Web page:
Published by PETA.

Having a vegan Kwanzaa feast is a fitting way to celebrate Black culture and African traditions. Kwanzaa, which means “first fruits of the harvest” in Swahili, is rooted in traditional African harvest festivals, when fruits and vegetables are abundant. Like many holidays, food takes center stage on Kwanzaa—so why not make these dishes the main event and keep animals off your plate?

Wondering how to celebrate a vegan Kwanzaa? Here are some tips:

Recipes for a Vegan Kwanzaa Feast

Meals typically enjoyed during Kwanzaa draw on the cuisines of Africa, the Caribbean, South America, the American South, and other African diaspora communities. The fruits of the harvest are emphasized, which means plenty of sweet potatoes, peanuts, okra, black-eyed peas, greens, corn, and any other crops that are in season where you live.

Vegan Pumpkin Soup (Slow Cooker)

Whole Roasted Cabbage ‘Turkey’

Vegan Mac and Cheese

Jamaican Inspired Jerk Lentils

Ethiopian Cabbage, Potato, and Carrots (Atakilt Wat)

Tabitha Brown’s Okra Salad


Raw healthy and delicious meal= okra salad! #vegan #tabithabrown

♬ original sound – Tabitha Brown

Black-Eyed Pea Gumbo

Red Beans and Rice

Savory Mixed Greens and ‘Bacon’

vegan mixed greens and bacon

Turnip Vegan’s Vegan Butter Pecan Pie


Vegan pecan pie with oat milk pecan ice cream! #SmallBusiness #holiday #pecanpie #pecan #holidaytiktok

♬ A Lofi Hip Hop Christmas – Kid Yoda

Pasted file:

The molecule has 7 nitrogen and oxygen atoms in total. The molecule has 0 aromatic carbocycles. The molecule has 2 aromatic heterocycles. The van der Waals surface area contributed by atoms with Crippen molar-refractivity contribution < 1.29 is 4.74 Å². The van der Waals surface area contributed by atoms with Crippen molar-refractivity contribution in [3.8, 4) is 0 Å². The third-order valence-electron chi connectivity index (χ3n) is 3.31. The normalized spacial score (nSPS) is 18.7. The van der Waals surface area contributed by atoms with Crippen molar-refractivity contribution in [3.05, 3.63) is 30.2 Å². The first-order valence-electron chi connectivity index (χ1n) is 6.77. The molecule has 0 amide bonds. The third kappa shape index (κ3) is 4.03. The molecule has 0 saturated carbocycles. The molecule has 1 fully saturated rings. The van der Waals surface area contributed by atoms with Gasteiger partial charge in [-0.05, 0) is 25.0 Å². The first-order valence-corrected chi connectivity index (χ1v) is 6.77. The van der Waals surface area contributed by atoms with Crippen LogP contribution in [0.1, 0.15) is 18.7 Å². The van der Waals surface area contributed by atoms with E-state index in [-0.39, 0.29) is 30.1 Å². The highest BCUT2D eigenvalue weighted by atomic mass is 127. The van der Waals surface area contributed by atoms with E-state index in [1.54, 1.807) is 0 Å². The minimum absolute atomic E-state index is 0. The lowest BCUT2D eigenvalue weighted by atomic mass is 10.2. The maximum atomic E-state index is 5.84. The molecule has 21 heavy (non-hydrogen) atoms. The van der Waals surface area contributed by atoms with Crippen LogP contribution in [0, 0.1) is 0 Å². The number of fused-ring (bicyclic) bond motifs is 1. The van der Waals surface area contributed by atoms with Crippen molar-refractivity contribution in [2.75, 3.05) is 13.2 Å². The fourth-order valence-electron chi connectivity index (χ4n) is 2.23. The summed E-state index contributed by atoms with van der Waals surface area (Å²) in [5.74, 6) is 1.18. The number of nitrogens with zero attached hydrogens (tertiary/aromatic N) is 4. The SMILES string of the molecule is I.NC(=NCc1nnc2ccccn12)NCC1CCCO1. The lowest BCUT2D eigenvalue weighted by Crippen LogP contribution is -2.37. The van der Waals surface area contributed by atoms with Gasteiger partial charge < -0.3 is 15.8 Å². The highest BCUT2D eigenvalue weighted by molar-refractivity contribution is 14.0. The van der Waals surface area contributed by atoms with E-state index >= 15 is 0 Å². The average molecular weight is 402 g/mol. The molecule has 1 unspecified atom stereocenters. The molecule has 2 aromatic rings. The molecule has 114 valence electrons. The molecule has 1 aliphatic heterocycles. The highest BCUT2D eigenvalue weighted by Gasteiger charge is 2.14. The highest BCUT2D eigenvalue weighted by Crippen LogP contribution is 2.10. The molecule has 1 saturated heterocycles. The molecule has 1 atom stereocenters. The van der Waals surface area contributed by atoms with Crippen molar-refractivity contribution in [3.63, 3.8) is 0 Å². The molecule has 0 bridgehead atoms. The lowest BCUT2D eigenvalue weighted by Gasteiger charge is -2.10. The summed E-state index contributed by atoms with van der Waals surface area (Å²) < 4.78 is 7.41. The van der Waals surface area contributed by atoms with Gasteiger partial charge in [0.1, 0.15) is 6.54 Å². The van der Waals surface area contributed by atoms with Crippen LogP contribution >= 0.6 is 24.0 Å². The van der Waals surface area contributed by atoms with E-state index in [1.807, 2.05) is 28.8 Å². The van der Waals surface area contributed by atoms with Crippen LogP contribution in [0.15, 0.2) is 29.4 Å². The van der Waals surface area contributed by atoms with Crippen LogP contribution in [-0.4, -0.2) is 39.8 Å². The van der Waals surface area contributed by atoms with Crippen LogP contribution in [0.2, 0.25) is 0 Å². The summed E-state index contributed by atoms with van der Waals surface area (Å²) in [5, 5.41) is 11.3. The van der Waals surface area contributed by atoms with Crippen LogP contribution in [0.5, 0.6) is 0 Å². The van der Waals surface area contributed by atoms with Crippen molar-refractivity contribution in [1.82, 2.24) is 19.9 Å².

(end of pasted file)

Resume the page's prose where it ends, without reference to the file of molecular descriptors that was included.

Sweet Potato Pie

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Create a Vegan Kwanzaa Display

You can also keep animals in mind when you’re building your Kwanzaa display. Start with a mkeka mat made from animal-free materials—avoid wool and opt instead for cotton, straw, paper, linen, or polyester. For your kinara, choose candles made of soy wax instead of beeswax or LED candlesticks that you can reuse each year. It’s also traditional to decorate with ears of corn and other festive harvest crops like squash, yams, nuts, pomegranates, or fresh flowers.


The Seven Principles of Kwanzaa

Each of Kwanzaa’s seven days corresponds with a different principle of African heritage. When you’re reflecting on each one, consider how you can apply it to animal rights as well. For example, if you’re celebrating the principle of ujamaa (cooperative economics), you can support more Black-owned vegan brands and restaurants. Or practice ujima (collective work and responsibility) by standing up for animals, just like these Black vegan activists.

These iconic Black vegans and vegetarians set the example—pledge to go vegan in the new year and you can save the lives of nearly 200 animals a year. Learn why going vegan is a revolutionary act:

Why Do Black and Brown People Go Vegan? We’re Eating for the Revolution